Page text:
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{ Category Archives } Research

Complete Enumeration Arguments Deemed Harmful…

… or “The Traveling Salesman Problem is Not That Hard”. When I talk to people about what I do for a living, I often face blank stares (or, worse, rapidly retreating backs) when I describe problems like the Traveling Salesman Problem. Me: “Well, suppose the dots on this napkin represent cities, and you want to […]

Quantum computing and operations research

Quantum computing is one of those weird ideas out there that will either change the world or go the way of  cold fusion, so I periodically think I need to learn more about the area. I am by no means an expert (or even knowledgeable) in the area.  My expertise comes from reading Scott Aaronson’s blog, […]

Summer Internship at IBM Research, AI for Optimization Group

Just saw this announcement of a summer internship A summer internship position is available for 2013 in the “AI for Optimization” group within the Business Analytics and Mathematical Sciences department at IBM Watson Research Center, Yorktown Heights, New York.  The internship will last for about 3 months and will be scheduled between March and October, […]

Easy and Hard Problems in Practice

David Eppstein of the blog 0xde has a list of his top 10 preprints in algorithms in 2012.  One particularly caught my eye: Clustering is difficult only when it does not matter, Amit Daniely, Nati Linial, and Michael Saks,  arXiv:1205.4891. […] this represents a move from worst-case complexity towards something more instance-based. The main idea […]

Referees considered harmful

When doing empirical work, researchers often mess up either in the design of the experiment or in the analysis of data.  In operations research, much of our “empirical work” is in computational testing of algorithms.  Is algorithm A faster than algorithm B?  “It depends” is generally the only honest answer.  It depends on the instance […]

The cutting plane method for matching is polynomial

Michael Mitzenmacher is a computer scientist at Harvard with a blog My Biased Coin.  As you might expect from the title, Michael works in the area of randomized algorithms, and even has a book on the subject.  His blog is an extremely useful guide to the what is happening in algorithms in CS (and what […]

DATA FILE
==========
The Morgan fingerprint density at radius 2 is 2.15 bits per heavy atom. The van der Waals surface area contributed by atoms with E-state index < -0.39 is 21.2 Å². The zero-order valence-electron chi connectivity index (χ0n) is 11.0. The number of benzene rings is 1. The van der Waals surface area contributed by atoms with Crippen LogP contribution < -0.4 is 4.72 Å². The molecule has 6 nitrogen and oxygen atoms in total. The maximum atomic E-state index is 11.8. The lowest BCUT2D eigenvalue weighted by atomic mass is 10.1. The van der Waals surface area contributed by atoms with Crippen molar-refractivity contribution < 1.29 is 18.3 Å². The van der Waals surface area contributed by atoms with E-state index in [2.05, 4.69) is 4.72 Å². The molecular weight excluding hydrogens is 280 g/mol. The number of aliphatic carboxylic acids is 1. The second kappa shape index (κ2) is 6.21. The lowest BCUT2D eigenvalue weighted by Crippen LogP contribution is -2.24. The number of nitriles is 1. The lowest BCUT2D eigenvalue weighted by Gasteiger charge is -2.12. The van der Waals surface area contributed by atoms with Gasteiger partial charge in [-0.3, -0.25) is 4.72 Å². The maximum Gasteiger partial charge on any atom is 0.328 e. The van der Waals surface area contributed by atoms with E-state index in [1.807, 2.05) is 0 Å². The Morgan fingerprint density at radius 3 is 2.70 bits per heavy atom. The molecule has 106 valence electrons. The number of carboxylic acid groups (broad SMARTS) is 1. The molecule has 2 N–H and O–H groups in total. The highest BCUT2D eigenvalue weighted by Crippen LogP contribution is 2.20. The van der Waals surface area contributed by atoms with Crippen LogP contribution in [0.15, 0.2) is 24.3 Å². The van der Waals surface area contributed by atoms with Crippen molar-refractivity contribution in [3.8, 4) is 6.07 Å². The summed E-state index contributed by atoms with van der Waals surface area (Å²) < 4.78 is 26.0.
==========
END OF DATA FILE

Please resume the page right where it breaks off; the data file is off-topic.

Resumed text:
Fischetti Speeds Up Optimization with Randomness

I just got back from a very nice workshop on “Matheuristics” held outside of Rio de Janeiro, Brazil.  Matheuristics is the combination of optimization and heuristics.  For instance, I talked about large scale local search for sports scheduling problems (among other things).  In this approach, portions of a sports schedule are fixed, and you optimize […]

A Love Letter to the Traveling Salesman Problem

Bill Cook of Georgia Tech has a new book out on the Traveling Salesman Problem entitled “In Pursuit of the Traveling Salesman” from Princeton University Press (or from Amazon or B&N).  Unlike his previous book (with David Applegate, Bob Bixby and Vašek Chvátal), this book is aimed at a general audience. Bill takes his readers down a […]

16 Clue Sudokus

I am sure everyone has seen Sudoku puzzles:  it was quite a fad a few years ago.  The puzzle begins with an 9×9 grid, partially filled with numbers from 1 to 9 (the “givens”).  The goal is to complete the grid so that that every row, column, and the nine 3×3 subgrids in the corners […]

Super Exciting News on Super Polynomiality of LP Formulations of the TSP Polytope

Years ago, I spent a very pleasant couple of weeks in a group debunking a claimed linear programming formulation of the Traveling Salesman Problem.  I wrote on this before, and bewailed the fact that I was not smart enough to figure out there was a general theorem there:  Yannakakis showed that no symmetric linear programming formulation […]